Jacob Roll Knagenhjelm (1858 – 1932) was the Lord Chamberlain of King Haakon VII of Norway from 1925 to 1931 and a member of the Norwegian nobility.Jakob Cedergren
Jakob Cedergren (born 10 January 1973) is a Swedish-born Danish actor. He has appeared in more than 40 films and television shows since 1998. He starred in the film Dark Horse, which was screened in the Un Certain Regard section at the 2005 Cannes Film Festival.In 2009 he portrayed the Danish Prince Carl/King Haakon VII of Norway in the Norwegian TV-miniseries Harry & Charles. Maria Bonnevie played his wife, Maud. Since 2010 he has been starring in the Swedish crime series The Sandhamn Murders.King Haakon Bay
King Haakon Bay, or King Haakon Sound, is an inlet on the southern coast of the island of South Georgia. The inlet is approximately eight miles (13 km) long and two point five miles (4 km) wide. The inlet was named for King Haakon VII of Norway by Carl Anton Larsen, founder of Grytviken. Queen Maud Bay, named for his queen, is nearby.
Cave Cove, which forms part of the bay, is best known as the landing place of Ernest Shackleton in May 1916 as he sought help for his shipwrecked crew marooned on Elephant Island with the Imperial Trans-Antarctic Expedition. They also camped at Peggotty Bluff in the bay. Shackleton Gap, a mountain pass, connects King Haakon Bay to Possession Bay.Kong Haakons Halvøy
Kong Haakons Halvøy is a 12 kilometer long peninsula and mountain ridge in Haakon VII Land at Spitsbergen, Svalbard. The ridge forms a peninsula in the fjord Krossfjorden, and separates the fjord branches Lilliehöökfjorden and Möllerfjorden. The peninsula is named after King Haakon VII of Norway.List of state visits made by King Haakon VII of Norway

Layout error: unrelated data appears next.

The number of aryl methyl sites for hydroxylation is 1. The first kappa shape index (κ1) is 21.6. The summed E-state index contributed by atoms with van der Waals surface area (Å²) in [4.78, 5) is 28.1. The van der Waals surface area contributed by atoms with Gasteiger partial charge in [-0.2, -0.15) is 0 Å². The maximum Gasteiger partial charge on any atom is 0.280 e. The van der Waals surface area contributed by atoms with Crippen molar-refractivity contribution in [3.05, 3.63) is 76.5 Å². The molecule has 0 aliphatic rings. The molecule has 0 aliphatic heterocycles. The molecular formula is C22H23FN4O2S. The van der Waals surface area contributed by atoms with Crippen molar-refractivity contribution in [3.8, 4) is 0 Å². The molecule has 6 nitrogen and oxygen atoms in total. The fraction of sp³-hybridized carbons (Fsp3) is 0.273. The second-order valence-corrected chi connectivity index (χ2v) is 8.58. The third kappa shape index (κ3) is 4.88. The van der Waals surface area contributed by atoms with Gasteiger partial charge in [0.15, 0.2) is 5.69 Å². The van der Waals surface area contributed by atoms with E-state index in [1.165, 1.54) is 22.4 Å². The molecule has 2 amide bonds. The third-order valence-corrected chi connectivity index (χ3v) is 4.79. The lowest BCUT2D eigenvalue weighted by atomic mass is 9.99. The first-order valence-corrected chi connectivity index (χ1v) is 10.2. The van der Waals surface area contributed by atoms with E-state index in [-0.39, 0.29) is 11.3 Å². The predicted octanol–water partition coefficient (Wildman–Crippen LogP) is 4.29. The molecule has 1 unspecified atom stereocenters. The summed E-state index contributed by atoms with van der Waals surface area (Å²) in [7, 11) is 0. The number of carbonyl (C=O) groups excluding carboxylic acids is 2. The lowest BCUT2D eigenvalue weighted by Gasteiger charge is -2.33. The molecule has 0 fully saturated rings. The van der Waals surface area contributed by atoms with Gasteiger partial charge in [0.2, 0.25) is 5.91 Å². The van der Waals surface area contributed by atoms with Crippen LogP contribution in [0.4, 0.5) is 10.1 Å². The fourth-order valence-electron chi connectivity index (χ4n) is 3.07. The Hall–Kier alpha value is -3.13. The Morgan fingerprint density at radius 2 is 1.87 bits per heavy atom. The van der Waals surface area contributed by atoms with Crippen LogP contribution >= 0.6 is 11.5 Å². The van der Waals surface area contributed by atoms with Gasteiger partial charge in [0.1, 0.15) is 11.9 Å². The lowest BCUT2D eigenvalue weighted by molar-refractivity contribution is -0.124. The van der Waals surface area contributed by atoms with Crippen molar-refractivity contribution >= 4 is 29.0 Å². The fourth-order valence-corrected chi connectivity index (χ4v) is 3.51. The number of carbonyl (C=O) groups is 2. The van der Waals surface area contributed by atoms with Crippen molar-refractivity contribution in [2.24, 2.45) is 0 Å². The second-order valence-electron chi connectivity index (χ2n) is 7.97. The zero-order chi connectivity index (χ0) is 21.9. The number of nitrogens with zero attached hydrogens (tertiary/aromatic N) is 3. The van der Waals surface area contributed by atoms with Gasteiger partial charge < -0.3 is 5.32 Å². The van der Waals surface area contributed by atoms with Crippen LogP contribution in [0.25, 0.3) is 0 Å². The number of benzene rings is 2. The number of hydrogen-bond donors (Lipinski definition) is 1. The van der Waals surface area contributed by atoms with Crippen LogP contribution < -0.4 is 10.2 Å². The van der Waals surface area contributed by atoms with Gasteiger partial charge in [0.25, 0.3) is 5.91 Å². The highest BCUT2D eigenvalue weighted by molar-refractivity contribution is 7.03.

Below is a complete list of state visits made by King Haakon VII of Norway during his reign from 1905 to 1957. Note that the number of state visits is much lower than today as can be seen in the list of state visits made by King Harald V of Norway. Norway was at this time a comparatively poor country and the expenses involved in traveling to other countries in the manner expected by a king, and hosting the customary return visits, were high. In the early years of the independent Norwegian monarchy it was important to affirm the support of the great powers of Europe and state visits were made to the United Kingdom, Germany and France within two years.Maudheim medal